The DASH diet: The Stop Hypertension (DASH) diet reduces high blood pressure by decreasing the amount of sodium in your diet to 2300 milligrams per day. Lowering sodium to 1500 mg a day further reduces blood pressure. It also includes a variety of nutrient-rich foods that help some people lower blood pressure, such as potassium, calcium, and magnesium.

1.- Carbohydrates:

  • Wholemeal flours (Oatmeal, rye, spelt)
  • Wheat pasta
  • Integral rice
  • Legumes, quinoa.
  • Oatmeal flakes, muesli (without sugar)

2.- Fats:

  • Olive, Sunflower, coconut (natural).
  • Nuts.
  • Flaxseed, pumpkin seeds.
  • Avocados
  • Butter.

3.- Vegetables:

  • Broccoli.
  • Spinach.
  • Zucchini
  • Green beans.

Lean protein

Eating more lean protein helps you keep fuller for longer and can also assist you in  weight loss 

PCOS diet – Foods with high lean protein 

  • beans
  • peas
  • tofu
  • tempeh
  • Fish (salmon, shrimp, tuna, cod)
  • poultry 

Antioxidant-heavy foods

PCOS diet – Foods with high Antioxidants  

  • Whole Grains 
    • whole oats, 
    • whole wheat 
    • quinoa 
    • brown rice
  • Unsaturated fats 
    • nuts like pecans
    •  nut butters 
    • olive oil
    • avocado
  • Fruits 
    • strawberries
    • blueberries
    • raspberries 
  • Vegetables 
    • spinach, 
    • artichokes 
    • kale

Organic whole soy Foods 

PCOS diet – Foods with Organic whole soy

  • Miso
  • Edamame
  • Tempeh

Foods to avoid in your diet 

There are foods which you need to avoid in order to alleviate PCOS symptoms. Such foods can result in spike in your blood sugar levels and may cause excessive weight gain and inflammation.

  • Processed foods especially if they contain sugar and preservatives.
  • Potatoes.
  • Pumpkin.
  • Cooked carrot.
  • Packaged juices
  • White sugar, sweeteners, glucose syrup.

Avoid these carbohydrates in a PCOS diet  

  • White bread
  • Pizza dough
  • Regular pasta
  • White rice

Avoid these Sugary beverages in a PCOS diet   

  • Soda
  • Fruit juice
  • Bottled smoothies
  • Cold-pressed juices

Avoid these processed foods in a PCOS diet 

  • Cakes, candy, cookies, and other sweets
  • Sweetened cereals
  • Yogurts with added sugar
  • Ice cream with excess added sugar or sugar substitutes

Avoid these foods with trans & saturated fat in a PCOS diet  

  • Saturated fats (red and processed meats like fast food hamburgers)
  • Trans fats (doughnuts, French fries, frozen pizza)

Avoid these dairy food items in a PCOS diet   

  • Artificial or processed cheeses
  • Yogurts 
  • Ice creams with added sugar

Avoid these alcoholic items in a PCOS diet   

  • Cocktails made with sugary mixers like juice or bottled mixers
  • Canned cocktails

Do not forget to exercise! Good nutrition is important, but it is not enough. You also need to exercise regularly. Increasing exercise or increasing physical activity will help you control your PCOS.

Changing your eating habits will improve your health by not introducing any harmful chemicals into your body, even avoiding excess hormones from meat.

Consult the Assisted Reproduction specialists of the Eden Fertility Centers if you have more questions. Ask for a free appointment to solve your infertility problem.

Pcos Specialist Newport Beach CA

Eden Fertility clinic provides full support to accommodate women who want to treat their , we are fully dedicated to providing comprehensive healthcare specifically tailored specifically for women with PCOS and fertility problems. Know more about our fertility services and fertility treatments here.

All under one roof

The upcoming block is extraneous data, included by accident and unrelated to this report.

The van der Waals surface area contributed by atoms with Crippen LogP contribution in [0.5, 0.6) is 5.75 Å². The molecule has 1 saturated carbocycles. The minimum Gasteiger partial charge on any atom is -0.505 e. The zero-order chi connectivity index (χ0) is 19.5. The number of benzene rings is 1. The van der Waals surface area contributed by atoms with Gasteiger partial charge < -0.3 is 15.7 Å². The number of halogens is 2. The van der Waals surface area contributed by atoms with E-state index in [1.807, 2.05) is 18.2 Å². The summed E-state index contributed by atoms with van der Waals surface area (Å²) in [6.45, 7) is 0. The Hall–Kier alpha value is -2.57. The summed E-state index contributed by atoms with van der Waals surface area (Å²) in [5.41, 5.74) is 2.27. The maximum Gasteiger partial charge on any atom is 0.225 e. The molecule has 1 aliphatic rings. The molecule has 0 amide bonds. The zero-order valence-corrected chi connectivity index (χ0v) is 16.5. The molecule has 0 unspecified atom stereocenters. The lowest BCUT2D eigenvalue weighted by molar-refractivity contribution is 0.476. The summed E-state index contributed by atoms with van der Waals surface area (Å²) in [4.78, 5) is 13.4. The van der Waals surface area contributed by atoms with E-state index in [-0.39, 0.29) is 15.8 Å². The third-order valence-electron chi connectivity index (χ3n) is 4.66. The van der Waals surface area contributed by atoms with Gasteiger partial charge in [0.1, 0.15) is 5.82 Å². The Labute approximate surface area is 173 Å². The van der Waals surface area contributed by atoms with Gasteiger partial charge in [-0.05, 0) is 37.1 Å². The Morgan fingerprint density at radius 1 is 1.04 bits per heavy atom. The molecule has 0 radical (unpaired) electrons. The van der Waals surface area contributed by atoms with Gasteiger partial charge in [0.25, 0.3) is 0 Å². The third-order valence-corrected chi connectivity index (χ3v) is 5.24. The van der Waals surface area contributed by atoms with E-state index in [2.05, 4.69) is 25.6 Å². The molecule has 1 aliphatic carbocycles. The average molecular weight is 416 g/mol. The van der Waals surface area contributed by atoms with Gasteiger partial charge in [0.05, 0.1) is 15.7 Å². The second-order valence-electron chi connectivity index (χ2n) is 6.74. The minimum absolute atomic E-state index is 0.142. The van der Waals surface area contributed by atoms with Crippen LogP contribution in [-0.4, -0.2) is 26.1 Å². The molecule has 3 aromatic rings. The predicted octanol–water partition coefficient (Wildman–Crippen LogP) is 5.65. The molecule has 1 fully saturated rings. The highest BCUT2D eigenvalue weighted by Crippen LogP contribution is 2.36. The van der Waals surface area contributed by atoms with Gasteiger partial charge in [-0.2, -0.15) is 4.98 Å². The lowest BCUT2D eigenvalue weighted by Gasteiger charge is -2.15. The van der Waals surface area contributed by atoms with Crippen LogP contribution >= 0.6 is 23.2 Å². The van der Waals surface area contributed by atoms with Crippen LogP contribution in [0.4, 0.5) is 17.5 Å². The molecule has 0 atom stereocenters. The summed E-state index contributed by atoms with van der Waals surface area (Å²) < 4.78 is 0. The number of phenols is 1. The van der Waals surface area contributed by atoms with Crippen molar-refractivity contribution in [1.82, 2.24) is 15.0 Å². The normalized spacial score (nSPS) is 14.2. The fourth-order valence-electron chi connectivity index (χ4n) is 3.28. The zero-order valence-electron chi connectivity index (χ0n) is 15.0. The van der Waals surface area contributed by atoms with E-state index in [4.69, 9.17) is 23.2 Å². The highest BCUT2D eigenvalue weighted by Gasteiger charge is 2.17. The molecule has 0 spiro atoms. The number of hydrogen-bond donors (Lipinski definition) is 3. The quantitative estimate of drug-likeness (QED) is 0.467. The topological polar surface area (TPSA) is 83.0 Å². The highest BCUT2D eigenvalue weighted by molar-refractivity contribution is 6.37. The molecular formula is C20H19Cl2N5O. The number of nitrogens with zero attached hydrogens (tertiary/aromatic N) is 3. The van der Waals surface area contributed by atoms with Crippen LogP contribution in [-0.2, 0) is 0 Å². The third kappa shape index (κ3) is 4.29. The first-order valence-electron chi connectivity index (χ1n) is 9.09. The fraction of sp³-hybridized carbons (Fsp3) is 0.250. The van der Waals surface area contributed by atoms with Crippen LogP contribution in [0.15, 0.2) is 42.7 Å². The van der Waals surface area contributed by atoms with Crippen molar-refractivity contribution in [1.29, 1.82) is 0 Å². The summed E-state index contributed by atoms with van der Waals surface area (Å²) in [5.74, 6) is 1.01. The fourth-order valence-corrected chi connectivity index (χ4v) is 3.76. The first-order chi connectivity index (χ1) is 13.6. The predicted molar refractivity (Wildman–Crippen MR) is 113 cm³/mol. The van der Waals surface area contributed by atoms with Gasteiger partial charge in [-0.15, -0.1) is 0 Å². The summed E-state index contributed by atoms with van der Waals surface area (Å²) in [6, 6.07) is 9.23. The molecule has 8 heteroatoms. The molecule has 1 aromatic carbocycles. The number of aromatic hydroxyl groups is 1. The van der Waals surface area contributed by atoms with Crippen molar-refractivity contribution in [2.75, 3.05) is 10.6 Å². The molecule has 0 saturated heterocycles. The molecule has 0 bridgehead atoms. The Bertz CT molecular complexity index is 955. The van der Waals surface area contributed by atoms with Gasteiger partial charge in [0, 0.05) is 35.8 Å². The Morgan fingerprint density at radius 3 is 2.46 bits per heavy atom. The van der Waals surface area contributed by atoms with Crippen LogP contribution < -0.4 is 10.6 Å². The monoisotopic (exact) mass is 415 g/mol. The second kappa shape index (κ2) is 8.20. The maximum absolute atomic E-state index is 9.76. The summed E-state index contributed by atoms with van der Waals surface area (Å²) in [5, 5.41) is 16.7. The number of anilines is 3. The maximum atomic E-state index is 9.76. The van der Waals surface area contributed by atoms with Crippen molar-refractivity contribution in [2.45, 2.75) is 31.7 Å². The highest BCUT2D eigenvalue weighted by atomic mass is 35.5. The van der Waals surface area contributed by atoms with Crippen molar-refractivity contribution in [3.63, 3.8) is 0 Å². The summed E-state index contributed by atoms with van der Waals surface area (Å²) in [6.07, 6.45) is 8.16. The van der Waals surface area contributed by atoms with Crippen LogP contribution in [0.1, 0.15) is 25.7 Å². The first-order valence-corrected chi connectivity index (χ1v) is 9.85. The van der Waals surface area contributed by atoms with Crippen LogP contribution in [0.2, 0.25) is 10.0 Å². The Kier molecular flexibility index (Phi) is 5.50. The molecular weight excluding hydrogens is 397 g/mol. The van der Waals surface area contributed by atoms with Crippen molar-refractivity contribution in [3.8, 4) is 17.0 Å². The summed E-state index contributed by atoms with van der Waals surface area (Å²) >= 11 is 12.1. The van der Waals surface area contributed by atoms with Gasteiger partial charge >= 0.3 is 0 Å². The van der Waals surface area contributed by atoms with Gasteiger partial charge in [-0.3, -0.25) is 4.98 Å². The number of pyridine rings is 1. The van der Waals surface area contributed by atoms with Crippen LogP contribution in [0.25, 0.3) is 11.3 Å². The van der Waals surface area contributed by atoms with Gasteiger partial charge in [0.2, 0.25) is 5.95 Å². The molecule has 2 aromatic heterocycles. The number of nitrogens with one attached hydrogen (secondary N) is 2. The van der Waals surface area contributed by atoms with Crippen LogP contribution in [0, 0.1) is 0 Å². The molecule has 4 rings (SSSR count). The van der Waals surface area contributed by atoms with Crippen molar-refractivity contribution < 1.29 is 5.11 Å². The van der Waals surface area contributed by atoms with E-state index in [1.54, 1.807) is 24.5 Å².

Advanced testing: We identify your specific variation of PCOS as well as the contributing factors

Fertility enhancement: We will guide you towards natural fertility so that you have maximum chances to conceive in a natural way. You can have natural pregnancy and give birth to healthy baby with our treatments. In case you want to opt for advanced fertility treatments, we will help you increase the chances of success and having a healthy baby.

Aesthetics: Since PCOS symptoms impact your physical appearance. We can consult you with wide variety of effective acne treatments.

Nutritional counseling: Our experts will teach you how to heal your cells with nutrition and introduce life changing benefits of fasting and having a healthy balanced diet

Mind-body health: Women with PCOS are prone to anxiety and depression. We teach you how to use guided imagery, aromatherapy, essential oils, light therapy, and supplements to improve mental health. We have on-site massage and acupuncture and partner with highly-skilled therapists.

Conventional treatments: We use the safest, and most natural treatments first, depending upon the condition and severity of PCOS. In case natural treatments aren’t enough, we can go with the full range of cutting edge and advanced medical procedures and therapies.

Sources:

  • H. Farschi, et al. ” Diet and Nutrition in Polycystic Ovary Syndrome (PCOS): Pointers for Nutritional Management .” Journal of Obstetrics and Gynaecology, 2009
  • Moran, Lisa J., et al. “ Dietary Composition in the Treatment of Polycystic Ovary Syndrome: A Systematic Review to Inform Evidence-Based Guidelines †.” Human Reproduction Update, vol. 19, no. 5, 31 May 2013, pp. 432-432
  • Gambineri, A, et al. “ Obesity and the Polycystic Ovary Syndrome .” International Journal of Obesity, vol. 26, no. 7, 25 June 2002, pp. 883–896
  • Sørensen LB, Søe M, Halkier KH, Stigsby B, Astrup A. Effects of increased dietary protein-to-carbohydrate ratios in women with polycystic ovary syndrome. The American Journal of Clinical Nutrition. 2011; 95 (1): 39-48.
  • Riley JK, Jungheim ES. Is there a role for diet in ameliorating the reproductive sequelae associated with chronic low-grade inflammation in polycystic ovary syndrome and obesity? Fertility and Sterility. 2016; 106 (3): 520-527.
  • Moran, LJ, et al. “ The Contribution of Diet, Physical Activity and Sedentary Behavior to Body Mass Index in Women with and without Polycystic Ovary Syndrome .” Human Reproduction, vol. 28, no. 8, June 15, 2013.